OTTP (Overseas Trained Teacher Programme) allows qualified teachers from within the EU and some teachers from outside the EU to work in England whilst training for their QTS. Through working in a school a tailored programme provides additional training required to gain QTS. EU teachers may be able to apply for an Assessment Only route to QTS. Visit the National Academic Recognition Centre (NARIC) website or contact the Overseas Trained Teacher Advice Line on 01245 454321 for further details.

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Comments to date: 208. Page 6 of 21.
Average Rating:

Khyati Shah   Manchester

Tuesday, January 10th, 2012

I am an overseas physiotherapist and i came to this country to do my Msc Neurorehabilitation. Now that I have completed my studies I want to launch my career in teaching and I don't know where to start from. Help and suggestion would be high... read more »

Darren   south west

Friday, December 9th, 2011

Hi, I've been teaching for 8 years. In that time I've mostly taught as a full time staffer in primary schools. Due to redundancy. I've been teaching supply instead. I have found this a terrific alternative with many plus points over the usual contrac... read more »

Tiggyrimmer   East Midlands

Thursday, December 8th, 2011

I have Level 3 maths/English and CErt Ed, also Level 5 NVQ in EV. With 26 years experience in FE I would like to go into Primary Teaching - is this possible?


Wednesday, December 7th, 2011

I have achieved my BA in Ireland and will be moving to Cornwall in June. I wish to be a post-primary teacher. What is the best route for me to get into this sector?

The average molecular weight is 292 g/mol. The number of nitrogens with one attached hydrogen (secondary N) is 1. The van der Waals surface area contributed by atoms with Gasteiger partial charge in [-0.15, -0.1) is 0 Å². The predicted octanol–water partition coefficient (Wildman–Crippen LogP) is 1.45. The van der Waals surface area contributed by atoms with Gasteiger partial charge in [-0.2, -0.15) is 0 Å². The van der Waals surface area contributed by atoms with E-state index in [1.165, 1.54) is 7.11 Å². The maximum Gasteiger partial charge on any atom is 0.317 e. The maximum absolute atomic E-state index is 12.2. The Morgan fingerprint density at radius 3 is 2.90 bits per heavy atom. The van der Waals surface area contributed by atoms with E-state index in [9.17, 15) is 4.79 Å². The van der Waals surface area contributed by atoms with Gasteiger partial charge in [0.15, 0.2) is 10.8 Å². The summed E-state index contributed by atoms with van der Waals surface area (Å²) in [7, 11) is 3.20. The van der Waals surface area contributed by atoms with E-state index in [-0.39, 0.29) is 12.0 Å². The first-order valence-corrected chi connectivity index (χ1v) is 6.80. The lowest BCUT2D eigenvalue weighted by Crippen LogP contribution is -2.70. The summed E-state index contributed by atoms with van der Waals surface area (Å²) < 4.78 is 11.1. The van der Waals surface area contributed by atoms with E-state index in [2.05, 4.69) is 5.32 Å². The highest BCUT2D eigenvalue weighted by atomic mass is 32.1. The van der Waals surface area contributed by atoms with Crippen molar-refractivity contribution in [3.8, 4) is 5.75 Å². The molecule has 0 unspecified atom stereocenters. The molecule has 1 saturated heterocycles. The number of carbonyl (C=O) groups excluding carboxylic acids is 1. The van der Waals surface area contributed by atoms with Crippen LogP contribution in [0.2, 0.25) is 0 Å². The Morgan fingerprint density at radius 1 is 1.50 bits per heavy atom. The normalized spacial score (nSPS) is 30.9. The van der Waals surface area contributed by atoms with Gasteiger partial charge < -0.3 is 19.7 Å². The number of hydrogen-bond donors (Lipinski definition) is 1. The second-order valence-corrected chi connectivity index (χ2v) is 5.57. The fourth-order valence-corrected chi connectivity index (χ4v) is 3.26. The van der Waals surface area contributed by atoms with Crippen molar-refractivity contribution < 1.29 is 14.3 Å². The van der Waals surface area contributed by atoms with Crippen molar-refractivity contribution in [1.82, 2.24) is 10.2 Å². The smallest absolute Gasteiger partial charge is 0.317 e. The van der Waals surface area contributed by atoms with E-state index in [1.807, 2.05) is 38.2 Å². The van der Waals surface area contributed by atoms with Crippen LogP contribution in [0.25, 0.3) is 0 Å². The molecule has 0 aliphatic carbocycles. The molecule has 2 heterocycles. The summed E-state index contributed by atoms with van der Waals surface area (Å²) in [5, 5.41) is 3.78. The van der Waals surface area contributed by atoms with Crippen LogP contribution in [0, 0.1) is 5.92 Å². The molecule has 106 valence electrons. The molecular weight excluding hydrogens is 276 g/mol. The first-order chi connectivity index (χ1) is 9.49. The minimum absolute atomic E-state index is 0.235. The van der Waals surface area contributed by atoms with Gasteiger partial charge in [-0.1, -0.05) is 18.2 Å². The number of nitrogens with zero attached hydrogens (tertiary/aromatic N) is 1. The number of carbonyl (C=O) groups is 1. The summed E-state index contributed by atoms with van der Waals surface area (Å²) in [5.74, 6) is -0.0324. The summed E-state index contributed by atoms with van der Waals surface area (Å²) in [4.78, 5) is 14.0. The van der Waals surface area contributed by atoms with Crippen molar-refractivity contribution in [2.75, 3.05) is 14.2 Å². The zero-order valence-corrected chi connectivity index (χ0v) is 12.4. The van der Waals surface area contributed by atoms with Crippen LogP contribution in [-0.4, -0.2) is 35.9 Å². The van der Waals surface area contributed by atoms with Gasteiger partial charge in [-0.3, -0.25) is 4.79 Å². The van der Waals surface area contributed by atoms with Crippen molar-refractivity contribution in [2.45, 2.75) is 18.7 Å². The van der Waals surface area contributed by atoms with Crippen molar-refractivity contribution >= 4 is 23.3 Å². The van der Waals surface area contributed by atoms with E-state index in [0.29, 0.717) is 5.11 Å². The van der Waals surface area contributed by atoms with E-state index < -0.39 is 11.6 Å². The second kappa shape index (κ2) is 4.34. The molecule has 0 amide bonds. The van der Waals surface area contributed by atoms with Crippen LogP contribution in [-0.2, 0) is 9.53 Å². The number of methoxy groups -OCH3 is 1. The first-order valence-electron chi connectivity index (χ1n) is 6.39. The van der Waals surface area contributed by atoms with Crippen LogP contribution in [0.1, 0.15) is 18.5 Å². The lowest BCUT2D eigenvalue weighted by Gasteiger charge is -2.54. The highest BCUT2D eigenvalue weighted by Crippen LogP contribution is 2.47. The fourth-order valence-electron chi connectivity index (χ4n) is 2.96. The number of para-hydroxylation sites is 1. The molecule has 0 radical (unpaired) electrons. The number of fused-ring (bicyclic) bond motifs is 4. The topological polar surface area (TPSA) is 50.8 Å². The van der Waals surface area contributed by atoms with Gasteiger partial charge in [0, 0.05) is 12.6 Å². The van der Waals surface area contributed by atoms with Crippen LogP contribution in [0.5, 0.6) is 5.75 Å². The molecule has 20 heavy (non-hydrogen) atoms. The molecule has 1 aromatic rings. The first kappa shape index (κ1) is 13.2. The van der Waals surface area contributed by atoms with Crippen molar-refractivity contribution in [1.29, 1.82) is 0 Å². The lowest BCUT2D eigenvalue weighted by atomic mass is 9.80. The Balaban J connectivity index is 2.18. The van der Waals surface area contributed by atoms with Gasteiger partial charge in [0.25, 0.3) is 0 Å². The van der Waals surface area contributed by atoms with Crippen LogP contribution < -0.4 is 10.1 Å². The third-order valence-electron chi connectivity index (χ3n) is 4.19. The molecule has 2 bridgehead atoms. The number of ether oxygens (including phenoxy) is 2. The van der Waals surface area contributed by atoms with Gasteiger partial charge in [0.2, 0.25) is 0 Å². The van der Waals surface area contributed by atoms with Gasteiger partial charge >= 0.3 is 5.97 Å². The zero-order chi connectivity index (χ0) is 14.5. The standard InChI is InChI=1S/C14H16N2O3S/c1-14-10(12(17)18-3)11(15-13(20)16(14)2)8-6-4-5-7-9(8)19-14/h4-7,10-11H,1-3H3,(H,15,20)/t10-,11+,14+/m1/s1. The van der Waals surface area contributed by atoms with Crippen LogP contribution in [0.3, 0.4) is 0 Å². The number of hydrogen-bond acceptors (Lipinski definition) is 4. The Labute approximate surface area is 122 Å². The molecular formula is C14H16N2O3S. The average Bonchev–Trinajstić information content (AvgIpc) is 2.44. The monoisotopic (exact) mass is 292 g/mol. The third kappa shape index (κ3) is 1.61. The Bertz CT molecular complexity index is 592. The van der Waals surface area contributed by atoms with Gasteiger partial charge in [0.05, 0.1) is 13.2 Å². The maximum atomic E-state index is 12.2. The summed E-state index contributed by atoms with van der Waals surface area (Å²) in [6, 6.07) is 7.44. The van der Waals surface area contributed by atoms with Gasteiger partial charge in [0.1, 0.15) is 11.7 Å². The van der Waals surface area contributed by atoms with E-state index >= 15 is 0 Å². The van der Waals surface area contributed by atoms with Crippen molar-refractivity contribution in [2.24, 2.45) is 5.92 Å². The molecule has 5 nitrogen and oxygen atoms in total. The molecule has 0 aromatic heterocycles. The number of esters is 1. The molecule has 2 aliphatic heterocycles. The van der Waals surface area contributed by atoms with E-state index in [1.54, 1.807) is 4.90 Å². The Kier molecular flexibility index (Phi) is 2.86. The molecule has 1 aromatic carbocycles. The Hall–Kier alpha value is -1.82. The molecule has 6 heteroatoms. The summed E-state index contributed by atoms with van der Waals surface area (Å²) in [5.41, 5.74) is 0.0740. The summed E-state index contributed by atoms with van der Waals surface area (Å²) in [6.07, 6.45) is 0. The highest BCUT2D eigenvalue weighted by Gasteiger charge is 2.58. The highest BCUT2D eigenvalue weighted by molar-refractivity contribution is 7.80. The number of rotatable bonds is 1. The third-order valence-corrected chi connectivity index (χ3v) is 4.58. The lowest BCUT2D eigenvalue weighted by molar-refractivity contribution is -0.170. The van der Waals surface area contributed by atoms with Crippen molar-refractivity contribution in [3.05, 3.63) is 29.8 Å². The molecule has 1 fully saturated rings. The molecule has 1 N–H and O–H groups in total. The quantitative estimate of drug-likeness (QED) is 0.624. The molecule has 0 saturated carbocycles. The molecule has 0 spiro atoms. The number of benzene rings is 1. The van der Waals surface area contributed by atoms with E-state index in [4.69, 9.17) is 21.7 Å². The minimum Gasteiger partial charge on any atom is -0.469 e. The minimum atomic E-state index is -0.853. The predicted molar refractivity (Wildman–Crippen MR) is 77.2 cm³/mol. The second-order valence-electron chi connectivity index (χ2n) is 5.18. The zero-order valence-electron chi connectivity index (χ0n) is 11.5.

Amelie   Kent

Monday, December 5th, 2011

I'm German and came over to England 5 months ago. Is there a way to become a teacher in England and what would i have to do?!


Thursday, December 1st, 2011

caitlin it depends what you are wanting to do. If it is definately primary then you must have a GCSE C grade in the main three subjects of maths, english and science. You must also hold experience when applying for a pgce of working in a teaching env... read more »

megan   england

Sunday, November 20th, 2011

i really dont want to go uni but i wouldnt mine going college im still confused wether i have to go uni and i dont no what gsce i need and a levels someone help me please

Caitlin   West Yorkshire

Wednesday, November 16th, 2011

I'm still confused. I'm in highschool and wanting to become a primary school teacher. I want to stay on for 6th form but confused as to what courses to take? I also took History, Drama and spanish at GCSE level. Need to know ASAP

Erin Skorbinski   East London

Monday, October 24th, 2011

I just wanted to know what I have to study in university.

Arnold   Wales

Friday, October 21st, 2011

I am looking to become a Primary school teacher. Do you think I will be accepted onto a Primary PGCE with a BA Media and Visual Cultures, ND Business Studies and 9 GCSE's ranging from A* to C?

Thank you